• Paulo on March 28, 2014, 17:28 GMT

    @JG2704 agree that the bowling seems "regimented". Perhaps Broad's captaincy being all about following orders. Or too much meticulous planning.

    Re Buttler, he has certainly improved recently, and I forgot about the victory you mentioned, so thanks for htat. But in the back of my mind, a concern is developing that chases build too much pressure on him- he often gets low scores. CT13 final, vs New Zealand at Ageas bowl, one of the matches in WI- it all builds up unfortunately. It's just a mild concern, but a concern nontheless.

  • Hemmie on March 28, 2014, 16:44 GMT

    There was a lot of talk about Jayawardene's catch and lots of pundits saying it is a catch not given, however if you see the ICC released footage that clearly shows it was marginally bounced before England player took the catch, I think player would not know whether it is bounced, to be fair to him. Well done Steve Davis, great use of technology. I tell all cricket lovers to go and check the footage released by ICC with all angles and super slow-mo. This was broadcast in the live stream but given to 3rd umpire request. I can't give the link here, sorry.

    Also no one talks about Kusal's dismissal which clearly he did not nick. Thanks for getting only one bad dismissal and not two, would have been disastrous for ICC.

    Excellent batting from Hales, it is a great individual performance than a English team show. Sri-Lanka bad luck this times but keep the team spirit. Select the true best bowling unit for the next match.

    please publish..

  • Android on March 28, 2014, 16:44 GMT

    Meanwhile, India now displaces Sri Lanka as no 1 in ICC T20 rankings.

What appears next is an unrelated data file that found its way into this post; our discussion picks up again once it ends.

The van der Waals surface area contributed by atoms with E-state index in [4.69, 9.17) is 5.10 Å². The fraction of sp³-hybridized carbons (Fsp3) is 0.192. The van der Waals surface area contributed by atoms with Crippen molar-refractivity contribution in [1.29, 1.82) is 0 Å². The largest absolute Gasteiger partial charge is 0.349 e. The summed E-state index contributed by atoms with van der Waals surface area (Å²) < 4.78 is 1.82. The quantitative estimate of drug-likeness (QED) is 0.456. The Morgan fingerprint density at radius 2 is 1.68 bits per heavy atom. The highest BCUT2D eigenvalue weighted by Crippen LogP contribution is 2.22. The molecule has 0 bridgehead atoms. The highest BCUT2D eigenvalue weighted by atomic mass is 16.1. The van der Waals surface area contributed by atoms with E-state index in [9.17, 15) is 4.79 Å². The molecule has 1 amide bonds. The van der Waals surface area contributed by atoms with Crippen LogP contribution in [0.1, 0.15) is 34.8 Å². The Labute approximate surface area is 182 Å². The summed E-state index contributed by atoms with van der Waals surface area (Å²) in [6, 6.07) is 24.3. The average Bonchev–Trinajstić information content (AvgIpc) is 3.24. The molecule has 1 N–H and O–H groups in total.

• John on March 28, 2014, 11:19 GMT

    @ SriLankanYoungBlood on (March 27, 2014, 18:31 GMT) I think you're being harsh on SL MJ here. Re Dilshan - I don't think it was selfish inns , more a case of the guy not being up to scratch these days. I've not followed SL in great detail but whenever I've watched him play he seems to have stagnated the RR at the top. It could be a case of him overtrying. The 1st over Bres bowled he hit a 6 off the 1st ball but then 5 dots.

  • John on March 28, 2014, 11:18 GMT

    @kovinbuddi - possibly agree re not using AM again but I would have used Mallinga in the same way and at the same time. Re "Just Bowling Yorkers" - just bowling Yorkers is a high skill and Mallinga does it better than pretty much everyone. He bowled with 33 runs needed off 18 balls. Realistically you'd have expected him to go for around 6/7 and maybe even pick up a wicket.Had he picked up the wicket Eng were into their bowlers and SL would have been huge favourites. The 2 balls Bopara hit for 4 were beautiful deliveries but beautifully manufactured shots from Bopara. In most cases those deliveries would have gone for singles at worst. I suppose they could have set a 3rd man for these balls but I would rather have bowled Mallinga then and leave whoever else to defend a larger target than have Mallinga defending 7 or 8 or less off the last over. Also isn't the Yorker a key wicket taking weapon for LM? If he bowled shorter etc there is more risk of boundaries etc